Bolivia: Strong Fuel Rations Began In La Paz And El Alto Due To Riots | International

Strong rations to the sale of fuels began to be applied Tuesday in the Bolivian cities of La Paz and neighboring El Alto, after clashes between civilians and joint forces to clear access to a refinery, which left three dead and 30 wounded.

The purchase of fuel is restricted to a weekly maximum per vehicle of 100 Bolivians, about US $ 15, for gasoline and 300 Bolivians, about US $ 44, for diesel, the National Hydrocarbons Agency (ANH) reported.

The state entity also banned the sale of fuel in drums and other containers, in addition to restricting the sale of liquefied petroleum gas (LPG), a fuel commonly used in Bolivia for cooking, to one canister per family.


Bolivia's gas stations have a computerized system to control the sale of fuels, to avoid tax fraud and to fight smuggling, among other purposes.

The rationing notice came after a serious incident occurred in an El Alto refinery, with at least three killed by firearm shells and thirty wounded by dispersing military and police to demonstrators related to Evo Morales.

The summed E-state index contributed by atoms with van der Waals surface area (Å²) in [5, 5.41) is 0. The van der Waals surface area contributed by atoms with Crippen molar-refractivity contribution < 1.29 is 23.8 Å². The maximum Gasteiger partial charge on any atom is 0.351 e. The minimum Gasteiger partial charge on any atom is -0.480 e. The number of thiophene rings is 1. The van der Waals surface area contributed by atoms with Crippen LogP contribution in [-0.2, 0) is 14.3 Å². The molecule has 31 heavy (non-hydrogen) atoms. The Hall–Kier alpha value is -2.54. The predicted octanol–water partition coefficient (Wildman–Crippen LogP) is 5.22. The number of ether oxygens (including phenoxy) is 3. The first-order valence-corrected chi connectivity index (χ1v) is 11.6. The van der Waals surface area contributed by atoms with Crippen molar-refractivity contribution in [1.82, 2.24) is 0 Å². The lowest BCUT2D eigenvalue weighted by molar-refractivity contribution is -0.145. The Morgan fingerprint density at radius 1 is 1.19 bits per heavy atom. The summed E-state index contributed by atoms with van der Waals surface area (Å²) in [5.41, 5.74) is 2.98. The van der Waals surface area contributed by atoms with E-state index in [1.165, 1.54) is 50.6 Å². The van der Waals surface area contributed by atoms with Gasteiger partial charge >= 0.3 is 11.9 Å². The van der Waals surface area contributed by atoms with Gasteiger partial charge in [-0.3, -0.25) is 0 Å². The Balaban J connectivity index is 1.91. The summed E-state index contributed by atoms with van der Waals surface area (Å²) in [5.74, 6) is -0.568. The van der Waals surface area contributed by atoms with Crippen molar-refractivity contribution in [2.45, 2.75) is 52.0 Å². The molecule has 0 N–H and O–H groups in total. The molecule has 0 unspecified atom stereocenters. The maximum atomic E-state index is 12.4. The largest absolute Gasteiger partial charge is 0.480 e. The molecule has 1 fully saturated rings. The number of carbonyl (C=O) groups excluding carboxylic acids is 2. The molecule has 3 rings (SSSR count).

An operation of security forces was deployed from the early hours of this day in a refinery of the state-owned company Petroleum Fiscal Yields Bolivianos (YPFB), to escort tank trucks bound for La Paz.

The Ombudsman of Bolivia demanded the demobilization of the Armed Forces "in order to avoid more deaths", understanding that the situation in the country "would require only police intervention for deterrent and dialogue purposes".

The military and police have carried out joint operations since November 11 in the country, where since the elections on October 20 at least 27 people have died and more than 700 have been injured, according to official data.

On November 10, Evo Morales announced his resignation after almost fourteen years in power, forced by the Armed Forces, and the next day he left for Mexico, where he is isolated.

The protests began the day after the elections between allegations of fraud in favor of Morales, who was proclaimed winner for a fourth consecutive term.

Hours before Morales's resignation, a report by the Organization of American States warned of "serious irregularities" in the elections.

Morales's resignation is described as a "coup d'etat" by several Latin American governments and politicians.

Other countries have recognized the interim Executive of Jeanine Áñez, while part of the international community has urged dialogue without commenting on the political crisis.